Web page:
Saturday, February 24, 2007

Race Report, YMCA 10K


ORN: 10km, 59:02, R3/W1, 9:30/mile

It felt good. It really, really felt good.

This morning, I finished my first race since the Portland Marathon on October 1. It’s been a long haul with the ITB injury. So many of your regular readers have been so helpful. And, in a simple way, it all came together this morning in a race in which its significance for me far outweighed the nature of the event itself.

Friday was a long, difficult day at work. Yet, there was this buoyancy that I usually have on a Friday before a race weekend. A level of excitement, a bit of extra bounce, an anticipation that is a little hard to explain. I was totally bushed by the time I got to bed around 10 and fell asleep immediately. Amazingly, though, the night was like the night before a marathon. Wake up at 3:30, 4:30, 5:30, then just get up. Since it was a local race, I rolled out of the garage at 7:30, with plenty of time for an 8:30 start.

The race was a wonderfully simple, no-frills event, which itself was refreshing. Two laps of a 5km course in the neighborhoods surrounding the local YMCA. $5 and a signature on the disclaimer form and I was in. The entire race field of maybe 50 people fit comfortably in the YMCA lobby for the starter’s instructions. We walked out into the sharp, cold east wind and started. With a gun, no less…perhaps less PC than a whistle or horn, but a nice throwback to tradition.

The race was fine and uneventful. Even though I’ve lived here for 30 years, I got on some streets I’ve never seen. Saw a couple of really dilapidated homes and one huge mansion that were new to me.

I decided to do a run/walk ratio of 3/1 and determined to switch to a 3/2 if I felt any twangs in my ITB. I never did…amazingly. So I stayed strictly with a 3/1 until the end of my last walk stage around 5.5 miles, at which point I ran it on in.

My splits were interesting:
9:14
9:08
9:42
9:48
9:12
9:38
2:17 (at 7:57 pace)

I suppose the actual placement of the walk breaks drove some of this variation. Overall, though, I’m astonished I could average 9:30 miles overall while using a 3/1 ratio. My Garmin told me most of the running segments were around 9:10 or so. And I didn’t feel like I was pushing. I pushed a bit over the last half mile, but comfortably. And that last segment rolled in under 8. And I was even wearing tights. Go figure.

I ran through the chute, walked about .75 miles (also a new strategy to cool down better) and grabbed some fluids. For a no-frills race, there was sure some good eating inside the Y. Besides the expected bananas were homemade brownies and cookies. What a way to carbo load!

To most observers, this was a tiny race of crazy people running in the cold. It will probably be forgotten fairly quickly by most. But for me, it represented far more. In early January, I wondered if I’d ever be able to run 10K, let alone do so pain-free. But the run/walk strategy, new motion control shoes, patience and gradual buildup of mileage seems to be working. I have not yet come close to my first goal of 2007; consecutive weekends running the half-marathon distance pain free. But now there is hope. And hope does not disappoint. Thanks for the encouragement of all of you, it means more than you can imagine.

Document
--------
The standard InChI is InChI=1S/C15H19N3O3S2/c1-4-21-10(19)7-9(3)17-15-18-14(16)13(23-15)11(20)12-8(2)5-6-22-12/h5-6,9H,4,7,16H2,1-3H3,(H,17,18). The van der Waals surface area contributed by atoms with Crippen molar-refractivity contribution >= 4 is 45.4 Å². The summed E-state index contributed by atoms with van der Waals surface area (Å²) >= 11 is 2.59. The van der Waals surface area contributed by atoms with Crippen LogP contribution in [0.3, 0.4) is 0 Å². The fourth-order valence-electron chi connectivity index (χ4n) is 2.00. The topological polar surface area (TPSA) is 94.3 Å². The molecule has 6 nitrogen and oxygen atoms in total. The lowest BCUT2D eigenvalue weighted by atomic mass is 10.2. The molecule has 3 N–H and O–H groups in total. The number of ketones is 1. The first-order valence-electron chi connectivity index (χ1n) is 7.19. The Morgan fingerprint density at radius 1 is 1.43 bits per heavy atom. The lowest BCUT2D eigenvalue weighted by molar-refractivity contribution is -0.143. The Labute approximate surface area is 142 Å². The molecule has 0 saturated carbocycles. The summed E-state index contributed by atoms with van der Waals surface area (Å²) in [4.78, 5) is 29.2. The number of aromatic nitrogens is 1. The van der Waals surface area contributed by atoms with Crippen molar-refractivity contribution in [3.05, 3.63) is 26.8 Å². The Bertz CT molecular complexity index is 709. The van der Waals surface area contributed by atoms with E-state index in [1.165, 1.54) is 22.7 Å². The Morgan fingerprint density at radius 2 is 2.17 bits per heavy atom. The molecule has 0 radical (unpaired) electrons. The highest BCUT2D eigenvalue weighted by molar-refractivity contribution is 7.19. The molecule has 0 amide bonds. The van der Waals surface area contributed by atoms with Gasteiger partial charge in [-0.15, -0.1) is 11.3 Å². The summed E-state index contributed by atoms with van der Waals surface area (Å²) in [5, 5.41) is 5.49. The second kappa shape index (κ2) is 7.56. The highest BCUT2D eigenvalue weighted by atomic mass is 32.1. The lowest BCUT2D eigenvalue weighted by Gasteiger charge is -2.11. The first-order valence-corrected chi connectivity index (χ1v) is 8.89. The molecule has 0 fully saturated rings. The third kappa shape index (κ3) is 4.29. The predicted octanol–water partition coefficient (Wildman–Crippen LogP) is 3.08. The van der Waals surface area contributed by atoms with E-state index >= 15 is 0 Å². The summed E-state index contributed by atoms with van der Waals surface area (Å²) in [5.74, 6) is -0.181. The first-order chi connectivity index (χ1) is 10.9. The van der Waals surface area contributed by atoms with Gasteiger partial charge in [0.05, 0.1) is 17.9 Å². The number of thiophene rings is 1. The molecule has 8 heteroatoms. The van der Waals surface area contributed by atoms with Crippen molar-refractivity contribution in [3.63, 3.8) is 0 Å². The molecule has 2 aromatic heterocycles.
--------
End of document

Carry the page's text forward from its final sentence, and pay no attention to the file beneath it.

Persevere.

12 comments:

Jenny, Maniac #401 said...

Way to go Joe! I am so glad this race went so well for you. I know what it's like to have that IT pain and then to run without it! What a blessing. Iam glad that you have hope to run the longer distances. Hope makes all the difference. Congratulations!
Jenny

teacherwoman said...

Wonderful job on the race! You have made great gains with your IT injury! Congrats! ~ Stacy

WADDLER26.2 said...

Great job ,Joe!!! It's great to hear that you felt good. Those are some nice splits. I'm glad things are working out.

Sarah said...

That's awesome! I'm so glad you had a great race. There are many more in your future, no doubt! : )

susie said...

Excellent Joe. He's BACK!! I am so happy for you--
That's a great pace, too. Your patience, focus, and dedication made this work for you. Well done:)

Anne K. said...

Woo-hoo!!! Way to go, Joe! What a wonderful and highly significant milestone to reach!

Love you!

Your sister,
Anne

Anonymous said...

Fantastic Joe! This is great to read about... I almost cried for you!!

Love, your sister Karen
(the one who cries at almost anything!)

Backofpack said...

Joe,
Glad to hear you are back in the swing and doing so well. Your times are a good advertisement for the run/walk method - it really can pay off!

Wes said...

That's what I'm talkin about!! Way to go, Joe! I'm not surprised you did so well on the R3/W1. I was surprised my time was so well when I experimented with it, but you carried it through a 10K. Simply awesome...

Faithful Soles said...

Joe, great job overcoming adversity. I have been battling a very sore and swollen left shin splint that I ran with in the Austin Marathon last weekend. Now I am resting it for a month and hoping to be back to 100% in no time. Good luck in your future training and races.

robtherunner said...

Great to hear about the race, Joe. I hope the running keeps heading in the right direction. You'll reach that first goal in 2007.

Darrell said...

Yes!!! I couldn't help but grin from ear to ear reading this. I imagine you had a little grin of your own going on during, after and recalling this "simple, no frills", yet monumental 10K.